Inadequate cybersecurity measures can expose companies not only to data breach incidents, but to liability from multiple fronts, including state attorneys general, the FTC and civil litigants.  In a recent panel at the Practising Law Institute, Michael Vatis, a Steptoe & Johnson partner, and KamberLaw partner David Stampley discussed the dynamic enforcement and judicial climate in this space, distilling actionable takeaways from recent settlements with state attorneys general, FTC actions including Wyndham, and evolving consumer litigation jurisprudence.  The enforcement actions and litigations are instructive for companies seeking to fortify their internal information security and data privacy efforts and guard against the risk of liability in the event of a breach.  See also “After a Cyber Breach, What Laws Are in Play and Who Is Enforcing Them?,” The Cybersecurity Law Report, Vol. 1, No. 4 (May 20, 2015). 

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  • New NFA Notice Provides Cybersecurity Guidance to Futures and Derivatives Market

    Cybersecurity in the futures and derivatives market is “perhaps the single most important new risk to market integrity and financial stability,” according to Commodity Futures Trading Commission Chairman Timothy Massad.  The National Futures Association (NFA), a self-regulatory organization responsible for the registration of certain market participants, recently received approval from the CFTC of its Interpretive Notice to several existing NFA compliance rules.  The new guidance will provide more specific standards for supervisory procedures and will require NFA members to adopt and enforce written policies and procedures to secure customer data and electronic systems.  “The approach of the Interpretive Notice is to tie cybersecurity best practices to a firm’s supervisory obligations,” Stephen Humenik, a Covington & Burling partner, told The Cybersecurity Law Report.  See also “Debunking Cybersecurity Myths and Setting Program Goals for the Financial Services Industry,” The Cybersecurity Law Report, Vol. 1, No. 2 (Apr. 22, 2015).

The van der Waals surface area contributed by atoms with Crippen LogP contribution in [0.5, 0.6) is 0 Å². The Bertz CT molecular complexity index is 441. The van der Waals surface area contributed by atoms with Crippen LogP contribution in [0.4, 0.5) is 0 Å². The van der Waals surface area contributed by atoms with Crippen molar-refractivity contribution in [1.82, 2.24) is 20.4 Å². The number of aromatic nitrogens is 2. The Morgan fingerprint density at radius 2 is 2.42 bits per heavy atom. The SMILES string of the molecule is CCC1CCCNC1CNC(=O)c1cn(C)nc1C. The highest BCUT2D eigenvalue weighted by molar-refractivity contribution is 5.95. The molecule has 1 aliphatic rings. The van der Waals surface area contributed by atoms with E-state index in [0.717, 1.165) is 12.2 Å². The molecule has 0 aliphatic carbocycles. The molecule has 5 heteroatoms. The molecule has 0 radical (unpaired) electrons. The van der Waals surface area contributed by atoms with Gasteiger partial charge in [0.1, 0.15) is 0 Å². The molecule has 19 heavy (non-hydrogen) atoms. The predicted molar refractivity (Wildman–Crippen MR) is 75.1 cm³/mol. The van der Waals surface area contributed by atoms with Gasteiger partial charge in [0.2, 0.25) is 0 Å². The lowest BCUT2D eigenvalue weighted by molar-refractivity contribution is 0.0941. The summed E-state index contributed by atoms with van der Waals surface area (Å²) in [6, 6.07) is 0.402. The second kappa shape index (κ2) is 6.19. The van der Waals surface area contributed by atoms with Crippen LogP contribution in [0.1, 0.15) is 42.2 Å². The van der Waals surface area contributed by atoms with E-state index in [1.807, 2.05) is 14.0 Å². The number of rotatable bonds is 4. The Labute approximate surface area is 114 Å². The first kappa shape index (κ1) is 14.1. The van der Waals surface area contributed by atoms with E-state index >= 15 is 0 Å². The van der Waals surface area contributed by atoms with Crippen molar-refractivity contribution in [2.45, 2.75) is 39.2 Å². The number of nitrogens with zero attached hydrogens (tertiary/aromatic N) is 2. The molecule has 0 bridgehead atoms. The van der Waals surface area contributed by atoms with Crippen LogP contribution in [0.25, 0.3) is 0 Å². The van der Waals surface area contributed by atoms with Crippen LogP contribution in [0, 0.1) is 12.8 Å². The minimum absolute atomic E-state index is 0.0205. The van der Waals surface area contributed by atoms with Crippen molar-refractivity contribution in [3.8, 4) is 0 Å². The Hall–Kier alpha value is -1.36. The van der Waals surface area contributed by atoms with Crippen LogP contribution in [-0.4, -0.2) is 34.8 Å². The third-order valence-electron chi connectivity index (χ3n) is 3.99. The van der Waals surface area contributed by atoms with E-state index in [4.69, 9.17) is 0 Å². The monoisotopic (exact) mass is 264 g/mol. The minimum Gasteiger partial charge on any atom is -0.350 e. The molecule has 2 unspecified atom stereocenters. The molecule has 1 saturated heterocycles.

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  • Cyber Insurance Lawyer Joins Jones Day

    Jones Day recently welcomed Richard DeNatale as a partner in its insurance recovery practice.  He will be based in the firm’s San Francisco Office.  He was previously a partner at Orrick in its insurance recovery group and headed its cyber and data breach practice.  See “Analyzing the Cyber Insurance Market, Choosing the Right Policy and Avoiding Policy Traps,” The Cybersecurity Law Report, Vol. 1, No. 2 (Apr. 22, 2015).

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  • OPM Director Announces Key New Cyber Advisor

    The U.S. Office of Personnel Management recently announced the appointment of Clifton Triplett as a new senior cyber and information technology advisor.  The appointment fulfills an important tenet of OPM’s 15-step Cybersecurity Action Report.